Pricing is my biggest worry. At the end of the day I paint because its what I love to do. And id probably do it even if I didnt get paid. But I chose to make this my career so I need to find out what im worth so I can support my family and not undercut myself. I usual ask what there budget is for the project. Then give them a range from this to that like u said. Im glad im not the only one who struggles with pricing

  4. Tom O'Brien August 23, 2014 at 2:23 am

    Thank you for the pricing break down. I’m a production paint by day but I do a lot of custom work on the side. I always had a hard time pricing my jobs. Im a huge fan of you work an look forward to you blog.

  5. Amy Kesler (Big Bad Woof Paint) August 23, 2014 at 2:43 am

    Thanks for sharing this! It’s good timing for me to hear this kind of pricing advice and it seems relatively easy to incorporate into my estimates. I may even pull out some old invoices as an exercise and rethink the pricing using this method just to see if it could have helped me upsell the job and make more $. I also like that it creates interaction with the customer and probably engages them in the process a bit more. Folks like to feel that they’re a part of the paint/idea process and I think it usually makes them happier with the end result.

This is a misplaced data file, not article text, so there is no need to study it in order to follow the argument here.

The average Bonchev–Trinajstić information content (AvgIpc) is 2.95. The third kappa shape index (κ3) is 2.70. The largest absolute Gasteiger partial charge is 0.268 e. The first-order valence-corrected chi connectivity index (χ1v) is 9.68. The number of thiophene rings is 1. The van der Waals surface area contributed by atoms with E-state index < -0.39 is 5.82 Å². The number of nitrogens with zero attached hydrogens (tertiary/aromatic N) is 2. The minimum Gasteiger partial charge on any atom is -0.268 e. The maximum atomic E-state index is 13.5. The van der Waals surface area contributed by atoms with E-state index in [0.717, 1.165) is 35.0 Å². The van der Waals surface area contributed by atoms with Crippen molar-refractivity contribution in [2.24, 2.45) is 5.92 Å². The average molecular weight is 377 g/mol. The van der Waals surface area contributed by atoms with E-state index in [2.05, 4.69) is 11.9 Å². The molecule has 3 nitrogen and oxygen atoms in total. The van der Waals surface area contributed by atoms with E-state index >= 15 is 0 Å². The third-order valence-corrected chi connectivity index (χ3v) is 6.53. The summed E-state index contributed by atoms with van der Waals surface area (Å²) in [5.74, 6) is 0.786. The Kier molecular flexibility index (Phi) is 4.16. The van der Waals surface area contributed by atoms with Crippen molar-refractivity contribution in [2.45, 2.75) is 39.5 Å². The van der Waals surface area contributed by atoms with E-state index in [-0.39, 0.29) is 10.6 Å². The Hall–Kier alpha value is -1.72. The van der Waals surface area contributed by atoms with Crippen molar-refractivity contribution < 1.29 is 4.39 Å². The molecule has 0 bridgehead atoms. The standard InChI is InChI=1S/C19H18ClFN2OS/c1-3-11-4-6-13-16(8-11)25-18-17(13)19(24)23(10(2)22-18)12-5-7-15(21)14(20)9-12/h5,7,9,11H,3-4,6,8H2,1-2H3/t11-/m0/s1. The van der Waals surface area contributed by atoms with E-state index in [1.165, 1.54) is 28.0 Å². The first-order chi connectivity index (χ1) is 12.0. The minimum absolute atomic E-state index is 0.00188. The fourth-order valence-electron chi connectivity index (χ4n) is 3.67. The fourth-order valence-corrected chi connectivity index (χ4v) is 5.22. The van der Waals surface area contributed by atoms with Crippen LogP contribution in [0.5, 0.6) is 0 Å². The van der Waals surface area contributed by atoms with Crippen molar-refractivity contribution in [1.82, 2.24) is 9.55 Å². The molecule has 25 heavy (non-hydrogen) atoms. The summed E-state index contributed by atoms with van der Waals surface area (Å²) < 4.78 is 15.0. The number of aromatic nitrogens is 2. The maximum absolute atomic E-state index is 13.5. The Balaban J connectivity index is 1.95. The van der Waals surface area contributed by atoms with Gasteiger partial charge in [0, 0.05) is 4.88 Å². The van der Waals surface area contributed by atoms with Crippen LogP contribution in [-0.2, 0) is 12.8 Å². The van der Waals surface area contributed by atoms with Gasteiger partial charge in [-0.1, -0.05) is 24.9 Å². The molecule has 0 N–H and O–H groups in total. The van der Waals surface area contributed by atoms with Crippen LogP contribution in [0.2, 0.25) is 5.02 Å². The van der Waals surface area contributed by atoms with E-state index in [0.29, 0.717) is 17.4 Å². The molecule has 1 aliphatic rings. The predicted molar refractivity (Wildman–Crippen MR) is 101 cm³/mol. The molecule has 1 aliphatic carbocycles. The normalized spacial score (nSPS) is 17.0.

6. Ray Sbrana August 23, 2014 at 3:07 am

    Thanks Craig, this topic is something I’ve been wrestling with for awhile. I’ll have to apply it when I get my next project.

  7. Gary August 23, 2014 at 3:44 am

    Top notch. What I like is this hits home for all types of artists. This can be used as a valued tool in most if not all trades..

  8. sean August 23, 2014 at 6:02 am

    Thanks Craig. This was a great topic considering Ive been dealing with myself.

  9. Benito August 23, 2014 at 10:54 am

    Excellent info. One question: do you have a policy on deposits? I usually request 50% upon contract agreement. Do you recommend a “percentage variant” based on price as well?

    • Craig August 23, 2014 at 2:52 pm

      Good point on deposits. 50% is an industry standard. If the job is substantial in cost we sometimes go with 20% down instead. If the completion time is substantial you may opt for a payment plan, but always include this in the work order, and hold to it. Be sure to modify and have both parties inital each payment on the work order when paid.